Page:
12.31.2010 0

Showing the Way On Spending Cuts

  • On: 01/28/2011 09:15:42
  • In: Fiscal Responsibility
  • ALG Editor’s Note: In the following featured column from RealClearMarkets, Diana Furchgott-Roth makes the case for spending cuts, even if Barack Obama won’t:

    By Diana Furchtgott-Roth

    WASHINGTON-President Obama’s State of the Union address demonstrated anew that although he pays lip service to smaller government, less regulation, and deficit reduction, his heart is elsewhere.

    After two years in office, and despite having taken a “shellacking” in the November election, the president continues to believe in larger government, government as a provider of services, government as an employer not of last resort but of first resort.

    The president’s address to the Congress and to the national viewing audience demonstrated that despite the bipartisan seating in the House chamber, and perhaps a less acrimonious atmosphere, the differences between the two parties are as wide as ever. Democrats want to increase government spending, Republicans want to decrease it.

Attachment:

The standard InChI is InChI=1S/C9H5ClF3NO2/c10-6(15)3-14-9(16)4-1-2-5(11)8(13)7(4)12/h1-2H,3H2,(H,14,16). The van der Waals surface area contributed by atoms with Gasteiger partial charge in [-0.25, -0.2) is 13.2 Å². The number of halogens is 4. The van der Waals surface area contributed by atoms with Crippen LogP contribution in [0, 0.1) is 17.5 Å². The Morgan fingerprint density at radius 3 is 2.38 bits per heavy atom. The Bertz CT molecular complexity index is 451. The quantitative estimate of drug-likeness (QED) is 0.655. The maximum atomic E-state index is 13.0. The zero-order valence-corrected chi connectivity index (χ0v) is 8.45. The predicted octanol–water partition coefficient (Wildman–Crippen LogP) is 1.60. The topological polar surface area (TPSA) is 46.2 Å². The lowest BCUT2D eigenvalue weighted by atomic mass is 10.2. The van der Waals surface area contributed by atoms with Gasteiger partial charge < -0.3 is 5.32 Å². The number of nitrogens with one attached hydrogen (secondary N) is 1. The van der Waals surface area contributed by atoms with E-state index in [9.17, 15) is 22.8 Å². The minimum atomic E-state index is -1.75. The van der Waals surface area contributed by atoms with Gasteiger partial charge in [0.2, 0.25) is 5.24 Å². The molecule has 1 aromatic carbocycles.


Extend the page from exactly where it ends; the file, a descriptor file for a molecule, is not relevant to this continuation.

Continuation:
The inadequacy of Mr. Obama’s professed efforts to trim future deficits was underscored the next day by a report from the nonpartisan Congressional Budget Office. Its reappraisal of the budget and economic outlook projected that when fiscal 2011 ends on September 30, the federal deficit for the year will have hit $1.5 trillion ($1,500 billion) a new high equivalent to 9.5 percent of GDP. That’s $400 billion more than the August estimate.

    CBO projected that the national unemployment rate, 9.4 percent in December, will have dipped, barely, to 9.2 percent by the end of this calendar year.

    Most distressing of all, CBO estimated that if current policies continue, the national debt, the cumulative total of all past budget deficits, will be equal to 100 percent of GDP in 2021, up from about 90 percent in 2020 last September.

    Against these projections, Mr. Obama’s proposed spending cuts are trivial. He proposes to freeze annual domestic (nondefense) spending for the next five years. That would reduce the deficit by $400 billion over 10 years. That’s not enough.